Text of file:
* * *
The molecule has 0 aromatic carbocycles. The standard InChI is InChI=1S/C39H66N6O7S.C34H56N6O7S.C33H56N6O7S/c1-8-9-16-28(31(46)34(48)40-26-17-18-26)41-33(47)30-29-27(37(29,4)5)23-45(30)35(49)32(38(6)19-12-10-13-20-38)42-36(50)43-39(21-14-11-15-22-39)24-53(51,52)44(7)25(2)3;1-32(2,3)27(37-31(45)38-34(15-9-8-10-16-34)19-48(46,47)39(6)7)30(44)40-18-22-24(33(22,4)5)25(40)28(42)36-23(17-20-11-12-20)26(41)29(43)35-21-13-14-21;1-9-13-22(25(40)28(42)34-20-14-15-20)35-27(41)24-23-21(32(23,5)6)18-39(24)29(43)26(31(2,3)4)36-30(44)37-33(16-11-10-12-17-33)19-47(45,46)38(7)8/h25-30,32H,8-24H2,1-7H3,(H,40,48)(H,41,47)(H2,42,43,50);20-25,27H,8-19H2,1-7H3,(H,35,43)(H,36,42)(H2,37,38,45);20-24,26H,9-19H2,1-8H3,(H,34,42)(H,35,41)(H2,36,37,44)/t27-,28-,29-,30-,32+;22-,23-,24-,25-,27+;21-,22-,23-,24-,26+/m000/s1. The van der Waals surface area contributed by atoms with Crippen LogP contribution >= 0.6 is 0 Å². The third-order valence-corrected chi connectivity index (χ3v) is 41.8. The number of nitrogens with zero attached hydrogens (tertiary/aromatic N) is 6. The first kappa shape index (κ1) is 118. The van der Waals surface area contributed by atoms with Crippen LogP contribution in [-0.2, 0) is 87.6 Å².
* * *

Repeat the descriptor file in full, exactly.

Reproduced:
The molecule has 0 aromatic carbocycles. The standard InChI is InChI=1S/C39H66N6O7S.C34H56N6O7S.C33H56N6O7S/c1-8-9-16-28(31(46)34(48)40-26-17-18-26)41-33(47)30-29-27(37(29,4)5)23-45(30)35(49)32(38(6)19-12-10-13-20-38)42-36(50)43-39(21-14-11-15-22-39)24-53(51,52)44(7)25(2)3;1-32(2,3)27(37-31(45)38-34(15-9-8-10-16-34)19-48(46,47)39(6)7)30(44)40-18-22-24(33(22,4)5)25(40)28(42)36-23(17-20-11-12-20)26(41)29(43)35-21-13-14-21;1-9-13-22(25(40)28(42)34-20-14-15-20)35-27(41)24-23-21(32(23,5)6)18-39(24)29(43)26(31(2,3)4)36-30(44)37-33(16-11-10-12-17-33)19-47(45,46)38(7)8/h25-30,32H,8-24H2,1-7H3,(H,40,48)(H,41,47)(H2,42,43,50);20-25,27H,8-19H2,1-7H3,(H,35,43)(H,36,42)(H2,37,38,45);20-24,26H,9-19H2,1-8H3,(H,34,42)(H,35,41)(H2,36,37,44)/t27-,28-,29-,30-,32+;22-,23-,24-,25-,27+;21-,22-,23-,24-,26+/m000/s1. The van der Waals surface area contributed by atoms with Crippen LogP contribution >= 0.6 is 0 Å². The third-order valence-corrected chi connectivity index (χ3v) is 41.8. The number of nitrogens with zero attached hydrogens (tertiary/aromatic N) is 6. The first kappa shape index (κ1) is 118. The van der Waals surface area contributed by atoms with Crippen LogP contribution in [-0.2, 0) is 87.6 Å².